Depression-era program could help American farmers, says ex-USDA head

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“This is very worrisome for American agriculture generally,” said Dan Glickman, who served during the Clinton administration as agriculture secretary. “The business model of agriculture is an export business model, particularly for the program crops such as wheat, corn, cotton, rice and especially soybeans.”

Glickman also said there could be fallout for GOP lawmakers from the Trump administration’s actions on trade. He said farmers and rural communities are likely to feel the pain if there is a significant decline in agricultural exports.

According to Glickman, there are several statutes available to the U.S. Department of Agriculture that could be used to help farmers, including programs through the Commodity Credit Corp. The CCC, a federal agency set up during the Great Depression, could potentially buy surplus farm products and support growers.

“This [CCC] is the part of the USDA that has almost unlimited amount of funds to sometimes make up the difference in farm prices,” said Glickman. “Sometimes they can buy commodities for school meal programs or for other hunger programs.”

Glickman, who now is executive director of the Aspen Institute’s Congressional Program, said other options available include purchasing programs tied to food humanitarian relief for famines and natural disasters that also are part of USDA.

Regardless, the former U.S. congressman and Clinton administration official said it’s “doubtful that farmers can be made ‘whole’ for all economic losses resulting from a trade war impacting American ag exports. It leaves farmers in an unstable, vulnerable position.”

Glickman said the trade war with China and other countries “involves great risk because, from a macro perspective, about 40 percent of American agricultural products are for export.”

Overall, U.S. agricultural exports to China represent almost $20 billion annually for American farmers.

The U.S. exports about $14 billion worth of soybeans to China, according to the USDA. China buys roughly half of the U.S. soybean exports, and roughly one in three rows of soybeans grown on the nation’s farms goes to the world’s second-largest economy, according to the American Soybean Association.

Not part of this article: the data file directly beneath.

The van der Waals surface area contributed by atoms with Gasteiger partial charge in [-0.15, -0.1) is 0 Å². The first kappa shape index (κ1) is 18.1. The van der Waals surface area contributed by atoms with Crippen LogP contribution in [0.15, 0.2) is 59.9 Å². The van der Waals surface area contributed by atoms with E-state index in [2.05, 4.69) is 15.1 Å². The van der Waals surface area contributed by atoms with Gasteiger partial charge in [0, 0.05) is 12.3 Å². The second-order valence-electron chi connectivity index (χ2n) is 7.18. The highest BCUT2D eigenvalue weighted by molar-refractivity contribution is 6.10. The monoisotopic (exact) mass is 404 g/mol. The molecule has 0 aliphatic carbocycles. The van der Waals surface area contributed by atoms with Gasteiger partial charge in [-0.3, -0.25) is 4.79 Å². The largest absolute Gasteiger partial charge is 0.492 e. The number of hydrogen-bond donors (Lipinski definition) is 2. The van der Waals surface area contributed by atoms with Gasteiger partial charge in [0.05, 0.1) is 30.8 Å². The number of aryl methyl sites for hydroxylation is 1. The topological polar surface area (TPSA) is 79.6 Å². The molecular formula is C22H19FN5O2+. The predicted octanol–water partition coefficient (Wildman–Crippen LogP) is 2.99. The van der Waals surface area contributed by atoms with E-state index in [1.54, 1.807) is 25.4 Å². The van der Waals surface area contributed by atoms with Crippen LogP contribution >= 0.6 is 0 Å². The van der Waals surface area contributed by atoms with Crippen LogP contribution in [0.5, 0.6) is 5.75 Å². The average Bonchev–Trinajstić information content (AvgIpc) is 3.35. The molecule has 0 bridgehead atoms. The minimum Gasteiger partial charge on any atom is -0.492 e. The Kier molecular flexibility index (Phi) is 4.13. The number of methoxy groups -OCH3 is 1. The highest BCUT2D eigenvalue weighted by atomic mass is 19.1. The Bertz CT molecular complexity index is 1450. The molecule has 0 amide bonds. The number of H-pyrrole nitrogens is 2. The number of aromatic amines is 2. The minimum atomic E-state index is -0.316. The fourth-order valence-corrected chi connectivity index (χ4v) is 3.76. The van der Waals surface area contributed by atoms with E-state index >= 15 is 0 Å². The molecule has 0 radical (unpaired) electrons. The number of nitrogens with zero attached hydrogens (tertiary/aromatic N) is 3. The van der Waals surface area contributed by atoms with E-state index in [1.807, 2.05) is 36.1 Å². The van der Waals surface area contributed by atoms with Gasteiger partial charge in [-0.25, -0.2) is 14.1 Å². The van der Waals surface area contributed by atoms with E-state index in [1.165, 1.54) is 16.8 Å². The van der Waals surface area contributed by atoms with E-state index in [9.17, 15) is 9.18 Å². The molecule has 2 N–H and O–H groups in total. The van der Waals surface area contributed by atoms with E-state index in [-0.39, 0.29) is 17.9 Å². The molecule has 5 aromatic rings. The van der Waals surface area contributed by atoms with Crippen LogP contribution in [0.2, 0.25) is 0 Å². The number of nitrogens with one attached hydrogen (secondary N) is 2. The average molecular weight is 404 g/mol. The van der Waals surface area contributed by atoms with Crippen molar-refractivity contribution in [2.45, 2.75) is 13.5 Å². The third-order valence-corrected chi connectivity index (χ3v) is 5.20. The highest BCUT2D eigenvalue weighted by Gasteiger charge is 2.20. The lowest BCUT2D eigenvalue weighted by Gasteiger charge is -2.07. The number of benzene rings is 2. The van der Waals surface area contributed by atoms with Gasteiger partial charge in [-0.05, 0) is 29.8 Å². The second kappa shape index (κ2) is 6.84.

China also is the world’s largest cotton consumer and ranks as the second-largest buyer of American cotton, with one out of every five bales headed there.

The latest round of tariffs by Beijing follows retaliatory action taken in April by the Chinese against other agricultural products. Effective April 2, China imposed new tariffs of up to 25 percent on U.S. pork, nuts, wine and fresh fruit. The move was in response to the White House earlier announcing a 25 percent duty on steel imports and 10 percent on aluminum imports.

Earlier this year, Trump instructed U.S. Agriculture Secretary Sonny Perdue “to use his broad authority to implement a plan to protect our farmers and agricultural interests,” according to a statement issued in April. But little details have been offered of any specific plans.

“It’s not probably very smart in these kind of things to lay all your cards on the table about what you’re going to do,” Perdue told reporters in April.

Still, Glickman said he has “a lot of confidence in the current agriculture secretary, Perdue, that he’s going to use all of his authorities available to him.”

Glickman said there’s also uncertainty out there for farmers when considering other tariffs U.S. trading can impose on U.S. agricultural products.



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